This blog is a personal take on Listowel, Co. Kerry. I am writing for anyone anywhere with a Listowel connection but especially for sons and daughters of Listowel who find themselves far from home. Contact me at listowelconnection@gmail.com

Category: Just a Thought Page 1 of 2

John Molyneaux R.I.P.

Resurrection altar in St. Mary’s

This annual display on the side altar, as well as all the symbols of Easter includes animals. flowers, water and light.

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Commemorative Manhole Covers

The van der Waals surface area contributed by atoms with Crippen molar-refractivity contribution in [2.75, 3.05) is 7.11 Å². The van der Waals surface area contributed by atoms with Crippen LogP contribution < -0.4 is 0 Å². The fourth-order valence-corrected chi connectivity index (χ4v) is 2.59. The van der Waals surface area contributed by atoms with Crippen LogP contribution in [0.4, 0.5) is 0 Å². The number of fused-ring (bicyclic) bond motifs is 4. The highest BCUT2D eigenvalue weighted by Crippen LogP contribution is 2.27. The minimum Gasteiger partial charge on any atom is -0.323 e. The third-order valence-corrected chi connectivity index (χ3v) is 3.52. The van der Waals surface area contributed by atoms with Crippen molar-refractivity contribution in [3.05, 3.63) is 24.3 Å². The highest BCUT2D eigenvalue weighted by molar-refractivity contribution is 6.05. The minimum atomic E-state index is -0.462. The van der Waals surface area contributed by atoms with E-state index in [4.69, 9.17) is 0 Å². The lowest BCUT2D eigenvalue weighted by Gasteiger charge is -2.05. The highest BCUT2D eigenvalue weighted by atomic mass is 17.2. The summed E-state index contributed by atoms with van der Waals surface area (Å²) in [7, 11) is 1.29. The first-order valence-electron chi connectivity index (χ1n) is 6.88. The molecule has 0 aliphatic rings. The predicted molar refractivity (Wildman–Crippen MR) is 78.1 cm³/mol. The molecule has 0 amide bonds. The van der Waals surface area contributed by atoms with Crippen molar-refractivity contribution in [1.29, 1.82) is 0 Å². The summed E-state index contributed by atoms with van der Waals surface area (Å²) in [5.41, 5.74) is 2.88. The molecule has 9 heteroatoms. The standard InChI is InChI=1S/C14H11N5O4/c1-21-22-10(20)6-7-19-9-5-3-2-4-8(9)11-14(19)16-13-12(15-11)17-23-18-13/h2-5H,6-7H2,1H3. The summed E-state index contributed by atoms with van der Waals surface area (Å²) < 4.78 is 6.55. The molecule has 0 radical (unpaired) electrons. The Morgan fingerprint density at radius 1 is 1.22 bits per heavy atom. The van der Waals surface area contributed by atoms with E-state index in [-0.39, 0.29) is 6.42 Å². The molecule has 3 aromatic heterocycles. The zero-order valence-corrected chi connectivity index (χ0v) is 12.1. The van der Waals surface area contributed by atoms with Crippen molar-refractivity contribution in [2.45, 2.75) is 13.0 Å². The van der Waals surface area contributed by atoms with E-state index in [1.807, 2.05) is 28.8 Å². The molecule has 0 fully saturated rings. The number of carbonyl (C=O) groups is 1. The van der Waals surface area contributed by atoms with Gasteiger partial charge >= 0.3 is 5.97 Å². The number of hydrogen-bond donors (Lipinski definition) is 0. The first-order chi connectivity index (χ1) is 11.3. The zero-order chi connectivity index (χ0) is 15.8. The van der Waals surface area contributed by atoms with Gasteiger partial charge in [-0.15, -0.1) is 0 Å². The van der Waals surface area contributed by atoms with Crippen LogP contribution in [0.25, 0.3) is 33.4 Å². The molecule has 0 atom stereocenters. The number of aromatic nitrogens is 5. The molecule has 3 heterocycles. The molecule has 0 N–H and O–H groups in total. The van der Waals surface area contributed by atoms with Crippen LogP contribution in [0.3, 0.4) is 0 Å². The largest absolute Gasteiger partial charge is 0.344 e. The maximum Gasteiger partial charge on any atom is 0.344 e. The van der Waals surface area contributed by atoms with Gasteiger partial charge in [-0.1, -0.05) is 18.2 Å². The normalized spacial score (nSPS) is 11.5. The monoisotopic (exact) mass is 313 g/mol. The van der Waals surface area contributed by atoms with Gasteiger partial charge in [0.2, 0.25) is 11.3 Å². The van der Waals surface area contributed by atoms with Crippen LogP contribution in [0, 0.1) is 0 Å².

These permanent memorials of 1916 are literally under our feet in town. I photographed this one on Church Street. Try to notice them next time you are out and about.

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Memories of an Influential Teacher

“And still they gazed and still the wonder grew

That one small head could carry all he knew.”

Oliver Goldsmith’s The Village Schoolmaster

The late John Molyneaux had a wealth of knowledge and he imparted it to cohorts of pupils in St. Michael’s. He had a prodigious knowledge of football, running and later golfing strategy.

One of his past pupils, David Kissane, published an obituary to his former teacher on line. I am including it here. As it is very long, I will give it to you in instalments.

Semper Invictus

 A tribute to Mr John Molyneaux, St Michael’s College, Listowel

                                                By David Kissane, Class of ’72